'What an idiot!"
Those words came from Mike Napoli, heard loud and clear Saturday night on the Fox broadcast moments after his bullet line drive barely cleared the rightfield wall. For the winning home run. With two strikes.
And Napoli was talking about Masahiro Tanaka.
Why was he calling Tanaka a not-so-nice name on national TV, you might ask?
Well, Napoli was the only one saying it for a worldwide audience. Plenty of others, including you at home, sitting on the edge of the living-room sofa, probably screamed it out loud, too.
A few more, including some wearing pinstripes, definitely thought it.
Really? A fastball? With the bases empty, just one strike away from taking a 1-1 tie into the bottom of the ninth?
Anything but a fastball. Bounce a 50-foot splitter. Sling one of those nasty Frisbee sliders that worked so well earlier in the game.
That's what Brian McCann had in mind. He called for both of those pitches once Tanaka got the count to 1-and-2 against Napoli.
In Napoli's two previous at-bats, he struck out each time -- on splitters.
Tanaka should have had the hat trick, because here's the thing: you can't sit on a splitter. If the pitch is executed correctly, it looks like a fastball right up until the hitter decides to swing.
As soon as that happens, the ball dives and the bat connects with nothing but air.
Yet somehow pitch No. 112 was not a splitter.
"The sign was for a breaking ball," Tanaka said through his interpreter. "I actually wanted to go hard outside there with my fastball. That's why I shook him off. The fact is I missed my spot."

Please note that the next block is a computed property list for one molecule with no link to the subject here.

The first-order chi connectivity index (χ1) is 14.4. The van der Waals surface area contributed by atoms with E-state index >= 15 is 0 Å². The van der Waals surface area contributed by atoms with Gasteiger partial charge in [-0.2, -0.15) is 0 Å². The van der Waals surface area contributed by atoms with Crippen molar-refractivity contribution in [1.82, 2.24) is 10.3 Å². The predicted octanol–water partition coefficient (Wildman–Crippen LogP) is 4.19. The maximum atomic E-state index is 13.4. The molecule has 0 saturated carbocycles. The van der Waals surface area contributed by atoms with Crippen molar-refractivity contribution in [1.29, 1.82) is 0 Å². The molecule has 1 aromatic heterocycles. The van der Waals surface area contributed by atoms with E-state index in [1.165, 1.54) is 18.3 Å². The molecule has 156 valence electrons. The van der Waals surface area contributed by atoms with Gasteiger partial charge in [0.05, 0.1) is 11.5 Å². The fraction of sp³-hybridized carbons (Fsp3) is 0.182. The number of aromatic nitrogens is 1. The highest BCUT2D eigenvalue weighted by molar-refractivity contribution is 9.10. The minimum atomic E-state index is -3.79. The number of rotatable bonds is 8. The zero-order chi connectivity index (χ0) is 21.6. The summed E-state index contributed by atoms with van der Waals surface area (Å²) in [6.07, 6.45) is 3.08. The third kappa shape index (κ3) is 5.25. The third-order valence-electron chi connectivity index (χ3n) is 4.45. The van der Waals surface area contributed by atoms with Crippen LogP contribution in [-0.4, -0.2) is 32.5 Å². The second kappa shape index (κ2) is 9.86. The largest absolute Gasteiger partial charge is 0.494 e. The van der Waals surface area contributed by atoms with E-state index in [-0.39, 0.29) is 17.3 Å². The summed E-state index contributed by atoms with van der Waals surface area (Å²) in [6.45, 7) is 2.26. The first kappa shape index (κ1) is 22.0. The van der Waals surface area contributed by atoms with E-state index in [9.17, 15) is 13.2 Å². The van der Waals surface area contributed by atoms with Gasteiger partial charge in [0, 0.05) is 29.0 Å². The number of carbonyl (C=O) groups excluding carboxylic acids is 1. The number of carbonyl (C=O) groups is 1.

He did go hard. That fastball was 96 mph. Obviously, it wasn't outside enough. Just within the reach of Napoli's bat. And if not for the short rightfield porch, the ball was hit with such force that Napoli likely would have been held to a single if it had ricocheted off the wall.
"We have a rather small stadium," Tanaka said, "so that can happen."
Unlike at that other ballpark across the RFK Bridge, moving fences isn't an annual discussion in the Bronx, so Tanaka will have to get used to it.
Maybe next time he'll just take his catcher's advice. For all of Tanaka's talent, he's still a rookie. McCann is a 10-year vet. He's been at this a while.
Not only was McCann smart enough to call for the right pitch -- twice -- he refused to throw Tanaka under the bus. Defending his staff is an important part of a catcher's job, too. So McCann went to the mat for him. Over and over.
"There is no wrong pitch with Tanaka," McCann said. "Every pitch he throws is the right pitch. He throws it with conviction. That was the right pitch."
Deep down, McCann can't possibly believe that. Not after watching the Red Sox flail away at Tanaka's splitter all night. If that fastball to Napoli was the "right pitch," we'd like to see where the wrong one would have landed.
Pushed further for an explanation, Tanaka said he wanted to set up Napoli for the splitter on the next pitch. But that wasn't necessary. Even if Napoli was expecting the splitter, as he later said he was, he wasn't very optimistic about hitting it.
"Well, the splitter was working for him," Napoli said. "He was getting me out on it. In that situation, I was just looking for something up and something I could get the barrel on."
Think of how Napoli's eyes must have popped during that split-second when Tanaka released the fastball. Could it be? No way.
"At the end of the day, that was 96 on the black," McCann said.
Sure was. It also was in a place where Napoli could hurt Tanaka. And the Yankees, which he did with that stunning homer.
Maybe at another point in the game, that fastball would have been the perfect pitch. But not then. Not in that situation, when the game was riding on one swing.
"It was the worst thing I could have possibly done," Tanaka said.
On a number of levels. But we'll leave the name-calling to Napoli.